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Satow's Diplomatic Practice, 7th Edition edited by Roberts, Ivor

Book II Diplomatic and Consular Relations, 8 The Appointment and Functions of Consuls

Joanne Foakes, Eileen Denza

From: Satow's Diplomatic Practice (7th Edition)

Edited By: Sir Ivor Roberts

From: Oxford Public International Law (http://opil.ouplaw.com). (c) Oxford University Press, 2015. All Rights Reserved.date: 15 October 2019

Subject(s):
Consular relations — Consulates — Diplomatic missions — Diplomatic relations — Diplomatic privileges — Sovereignty — Governments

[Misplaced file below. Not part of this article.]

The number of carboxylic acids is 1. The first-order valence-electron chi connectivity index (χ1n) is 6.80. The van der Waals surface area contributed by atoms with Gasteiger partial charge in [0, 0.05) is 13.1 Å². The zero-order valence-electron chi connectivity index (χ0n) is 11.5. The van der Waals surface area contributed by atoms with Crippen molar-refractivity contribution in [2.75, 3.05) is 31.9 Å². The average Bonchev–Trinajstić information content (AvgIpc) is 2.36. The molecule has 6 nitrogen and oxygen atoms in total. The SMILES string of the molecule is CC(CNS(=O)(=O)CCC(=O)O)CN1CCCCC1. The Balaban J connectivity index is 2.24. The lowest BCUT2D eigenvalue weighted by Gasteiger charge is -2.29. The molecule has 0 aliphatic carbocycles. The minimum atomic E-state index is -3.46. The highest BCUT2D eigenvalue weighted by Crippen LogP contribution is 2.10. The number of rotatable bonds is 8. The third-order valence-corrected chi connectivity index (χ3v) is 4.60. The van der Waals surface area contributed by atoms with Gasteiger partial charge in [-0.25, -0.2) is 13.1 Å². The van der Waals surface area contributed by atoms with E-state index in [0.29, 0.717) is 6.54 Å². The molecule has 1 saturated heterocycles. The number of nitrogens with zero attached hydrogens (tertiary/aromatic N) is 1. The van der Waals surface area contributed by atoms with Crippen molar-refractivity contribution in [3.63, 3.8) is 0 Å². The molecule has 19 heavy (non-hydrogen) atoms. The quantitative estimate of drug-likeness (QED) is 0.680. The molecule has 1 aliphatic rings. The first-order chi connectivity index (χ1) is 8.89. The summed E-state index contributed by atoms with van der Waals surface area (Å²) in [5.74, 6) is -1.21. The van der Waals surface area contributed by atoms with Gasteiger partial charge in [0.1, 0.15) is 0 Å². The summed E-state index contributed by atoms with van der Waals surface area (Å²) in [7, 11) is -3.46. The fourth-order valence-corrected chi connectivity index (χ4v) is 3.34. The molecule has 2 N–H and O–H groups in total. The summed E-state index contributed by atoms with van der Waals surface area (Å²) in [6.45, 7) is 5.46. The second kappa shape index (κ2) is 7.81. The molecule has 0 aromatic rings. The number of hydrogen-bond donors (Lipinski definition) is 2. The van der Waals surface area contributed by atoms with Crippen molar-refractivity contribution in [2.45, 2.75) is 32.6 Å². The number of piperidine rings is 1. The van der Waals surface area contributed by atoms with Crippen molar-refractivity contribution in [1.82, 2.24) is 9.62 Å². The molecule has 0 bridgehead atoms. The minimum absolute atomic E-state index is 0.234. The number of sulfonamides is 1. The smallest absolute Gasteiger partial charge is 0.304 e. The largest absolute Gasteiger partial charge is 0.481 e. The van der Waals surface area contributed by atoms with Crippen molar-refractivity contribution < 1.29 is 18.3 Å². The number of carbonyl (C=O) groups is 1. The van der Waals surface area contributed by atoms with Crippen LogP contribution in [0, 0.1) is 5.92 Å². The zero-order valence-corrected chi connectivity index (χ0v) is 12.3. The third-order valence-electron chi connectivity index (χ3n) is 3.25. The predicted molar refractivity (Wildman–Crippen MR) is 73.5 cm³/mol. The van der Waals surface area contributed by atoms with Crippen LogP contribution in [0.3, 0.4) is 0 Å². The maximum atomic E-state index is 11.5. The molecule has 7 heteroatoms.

This chapter discusses the appointment and functions of consuls. Consuls have over recent decades become closely assimilated to diplomats in the manner of their appointment and in many of the functions they perform, though not in the methods whereby they carry out these functions. The origins and history of consuls and consular posts are however quite distinct from those of diplomats and diplomatic missions. In modern practice, consuls are appointed by the government of a State to protect the practical, legal, and commercial interests of its own nationals in another State. Their contacts for this purpose with the host State are with regional, local, or police authorities rather than with the ministry of foreign affairs or other departments of central government.

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